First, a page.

now we can substitute b=3 into eq1 and get value for a

eq1 3a-3 = 0
a= 1

hence a=1, b=3, c=0, d=-3

now ill take a look at the 2nd problem n get bak2u later insahlah.. salams

ps: i'm not a math genuis, i suck at it.. i learnt calculus from rajuman's thread about 3=2.
Reply

lolwatever
07-30-2006, 11:07 AM
salams sis

as for the second problem.. we solve it using the chain rule

basically this is how the chain rule goes.

for the function h = f(g(x))

h'(x) = f'(g(x)) * g'(x)

sooo... therefore we can say

h'(3) = f'(g(3)) * g'(3) = f'(7) * 4 = -6 * 4 = -24

so yep ur right.. but that's called chain rule not product rule.
salams
Reply

lolwatever
07-30-2006, 11:33 AM
no prob :D














lol messing.. i proved you right too, you where correct in 3 of the 4 cases for a,b c, d :)
Reply

shudnt_have
08-16-2006, 12:42 AM
i dont thik i thanked everyone.
thankyou!:D for the help y'all
Reply

Jayda
08-20-2006, 05:35 PM
Hola Math Geniuses!

Now I need your help... this is very difficult. If I have 10,000 add 1% onto that then put the 1% back into the 10,000 and then repeat the process with 10,100 and continue like that for about 51 more times what would my end result be?
Reply

lolwatever
11-16-2006, 08:28 AM
heya jayda... could you explain it perhaps by presenting an example

i didnt quite understand the pattern.. but i got a feeling its to do with sequences and series..

take carea ll the best!
Reply

Curaezipirid
11-16-2006, 06:12 PM
Originally Posted by Jayda
Hola Math Geniuses!

Now I need your help... this is very difficult. If I have 10,000 add 1% onto that then put the 1% back into the 10,000 and then repeat the process with 10,100 and continue like that for about 51 more times what would my end result be?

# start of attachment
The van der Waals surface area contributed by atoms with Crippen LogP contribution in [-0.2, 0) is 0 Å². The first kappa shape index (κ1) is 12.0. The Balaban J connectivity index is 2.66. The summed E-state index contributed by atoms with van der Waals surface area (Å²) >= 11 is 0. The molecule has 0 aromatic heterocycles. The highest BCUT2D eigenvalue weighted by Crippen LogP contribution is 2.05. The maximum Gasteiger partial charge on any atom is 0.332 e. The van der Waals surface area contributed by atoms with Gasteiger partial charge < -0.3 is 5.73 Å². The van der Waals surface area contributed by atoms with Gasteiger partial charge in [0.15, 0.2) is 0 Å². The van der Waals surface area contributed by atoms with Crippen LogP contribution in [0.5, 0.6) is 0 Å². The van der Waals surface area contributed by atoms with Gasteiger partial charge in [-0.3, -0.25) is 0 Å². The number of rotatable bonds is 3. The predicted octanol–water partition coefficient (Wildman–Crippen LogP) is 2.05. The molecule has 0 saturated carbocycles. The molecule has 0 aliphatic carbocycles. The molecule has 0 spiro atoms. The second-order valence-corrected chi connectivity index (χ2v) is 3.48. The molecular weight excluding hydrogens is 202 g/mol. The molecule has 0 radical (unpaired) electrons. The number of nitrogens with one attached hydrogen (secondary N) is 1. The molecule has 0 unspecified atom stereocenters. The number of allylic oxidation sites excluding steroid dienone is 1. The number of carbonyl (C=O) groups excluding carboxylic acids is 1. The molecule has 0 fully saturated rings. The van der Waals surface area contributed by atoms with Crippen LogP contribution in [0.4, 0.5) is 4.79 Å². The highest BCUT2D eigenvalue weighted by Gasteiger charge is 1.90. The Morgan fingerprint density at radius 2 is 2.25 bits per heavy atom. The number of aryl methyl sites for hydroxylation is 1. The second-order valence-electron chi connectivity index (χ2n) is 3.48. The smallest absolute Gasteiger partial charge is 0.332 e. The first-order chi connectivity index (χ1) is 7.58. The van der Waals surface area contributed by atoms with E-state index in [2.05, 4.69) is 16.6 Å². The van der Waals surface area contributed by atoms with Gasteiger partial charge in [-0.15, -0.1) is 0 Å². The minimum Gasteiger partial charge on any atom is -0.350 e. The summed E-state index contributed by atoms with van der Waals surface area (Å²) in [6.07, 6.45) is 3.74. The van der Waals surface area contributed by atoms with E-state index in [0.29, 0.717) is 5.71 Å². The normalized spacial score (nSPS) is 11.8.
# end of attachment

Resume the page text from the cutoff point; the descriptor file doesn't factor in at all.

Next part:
are you adding 1% onto 10 000 to get 10 100
then also putting 1% back into the 10 000 which also sort of is 10 100
but how can we perform that operation twice
except that it is implicit in repeating the process with 10 100 that adding and putting back are the same
so 52 operations of add/put back 1% of 10 000

= a pattern that is definitely beyond the number at which I would assume that it continues in the same fashion as the earliest pattern which shows

eg. I might have said, if the question was only 41 more operations that the answer is like 14242

BUT after 42 the pattern most likely goes askew. But my self ain't going to sit down with pen and paper to make those calculations right now to know for certain. Fourty two has a stop probability higher than other numbers, and that ain't no superstition but a verifiable fact of logic.

Look at the safe curve by: 9>13>18>26>36>42.

However as far as derivatives and differentials go you lot are all far surpassing me. I learned late as a teenager by accident of a change of teacher and then over relied upon my father who is as often as not less accurate than I am (shhh). Then I had to relearn at University in which I remember distinctly looking at the measuring of a tangent with utter horror: "they can't do that!" So we stop at the fourty two, because the thirty six was bad enough, and the top of the range is the twenty six in this sum. (I hope the Mahdi sorts it all out.)

True it is often difficult for believers to comprehend calculus becasue in the real world what many of the set examples which are used are able to be deciphered into is that need for Jahannam to exist! There is only one example of calculus which is representative of Qur'an, and it is which ever example it is which causes the mind to orient to Revelations Isa made to St John the Evangelist.

But that is the utter limit of mathematical genius, and what is the meaning of the word genius anyhow? Is it derived from "genesis"? or at least having the same greek or latin root?
Reply

Curaezipirid
11-16-2006, 06:16 PM
Originally Posted by MH-UK